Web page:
I have retired the little Italian linear amplifier I was running (an RM KL203-P). None of my cheap Italian amps have lasted very long.

    There’s at least one Facebook group for users of this group of rigs – some hams but mainly ‘freebanders’ – and I do notice that there has been talk of pulling the rig down to 12m.


  7. Just bought a CRE8900 myself – and for mobile (on a boat) use it’s a cracker – though I can see why many ‘Hams’ despise these type of ‘rigs’. Roger Bleeps and echo tones et al are not my thing either and personally I hate the Channel switch too. Perhaps the Yeticomm Optima is top of the tree in this class? Not a Ham myself, though I have listened for many years with various scanners. I think a radio should always reflect the person using it and what he/she is and wants to do with it.

  8. 19 RF176. I have this radio in the KPO DX 5000 V6 version and i use a Zetagi MB+4 mike on it and a Sirio Gainmaster antenna(only 4.8 meters above the N.A.P/Sea level in Rotterdam The Netherlands. And i make my selve heard far outside Europe, in to the USA/Australia/Canada/Russia/Indonesia and more.
    Its a super radio for little money.

  9. Off subject but I am looking for a low priced ham radio for use in the event TSHTF.
    Is there a low priced dependable radio available just for that purpose? Thank you, should anyone respond.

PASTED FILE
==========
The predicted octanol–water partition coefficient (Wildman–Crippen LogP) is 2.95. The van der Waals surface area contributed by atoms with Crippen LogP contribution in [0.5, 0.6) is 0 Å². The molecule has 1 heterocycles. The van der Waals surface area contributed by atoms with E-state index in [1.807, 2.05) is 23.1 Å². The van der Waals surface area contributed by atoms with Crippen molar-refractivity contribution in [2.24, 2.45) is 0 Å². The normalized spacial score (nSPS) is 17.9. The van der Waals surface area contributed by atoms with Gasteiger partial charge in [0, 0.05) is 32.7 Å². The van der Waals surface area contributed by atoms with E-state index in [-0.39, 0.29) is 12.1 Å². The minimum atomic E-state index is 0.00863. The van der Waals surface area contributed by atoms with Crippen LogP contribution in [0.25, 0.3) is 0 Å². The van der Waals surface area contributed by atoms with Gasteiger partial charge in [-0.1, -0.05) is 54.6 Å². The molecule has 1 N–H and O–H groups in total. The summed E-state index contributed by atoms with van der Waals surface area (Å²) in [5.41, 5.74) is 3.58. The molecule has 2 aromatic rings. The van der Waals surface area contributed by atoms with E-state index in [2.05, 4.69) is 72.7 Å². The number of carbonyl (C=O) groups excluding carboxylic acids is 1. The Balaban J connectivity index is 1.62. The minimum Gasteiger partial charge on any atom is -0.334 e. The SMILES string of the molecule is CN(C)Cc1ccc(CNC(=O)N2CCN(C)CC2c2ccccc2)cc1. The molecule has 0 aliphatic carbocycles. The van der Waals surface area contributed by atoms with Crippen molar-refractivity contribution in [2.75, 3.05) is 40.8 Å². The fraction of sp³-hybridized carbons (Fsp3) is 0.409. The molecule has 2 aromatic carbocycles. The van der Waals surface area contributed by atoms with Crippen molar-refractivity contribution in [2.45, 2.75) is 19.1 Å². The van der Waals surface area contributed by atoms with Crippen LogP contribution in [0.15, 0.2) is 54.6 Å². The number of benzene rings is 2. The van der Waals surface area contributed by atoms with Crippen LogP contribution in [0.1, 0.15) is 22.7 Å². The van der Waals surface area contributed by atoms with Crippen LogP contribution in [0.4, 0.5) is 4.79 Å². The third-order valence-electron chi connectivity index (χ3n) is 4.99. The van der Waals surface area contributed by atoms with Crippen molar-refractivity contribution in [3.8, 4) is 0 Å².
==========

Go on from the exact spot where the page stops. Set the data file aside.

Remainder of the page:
• I assume you’re into survivalism?

      Your question is too generic to give an answer. Short distance, long distance, world wide? Digital/encrypted, analog?

      Many, many choices. Most survivalists use low cost, short range VHF/UHF radios. Check forums which cover this subject.

  10. Ham Radio Outlet now sells these stateside as the Alinco DX-10. I would say it appears visually identical to the CRE 8900. The CRE 8900 was going for close to $300 US when they were available here a few years ago.

    I’ve read that there is a sizable delay when trying to use the internal CW keyer (as with all these series of radios) No big deal for me as I don’t use CW yet.

    I just ordered an open box Alinco DX-10 from HRO for $225 US. Otherwise a new one from HRO is $250 US while they still have them in stock. Not a bad deal for someone wanting a 10 meter all mode.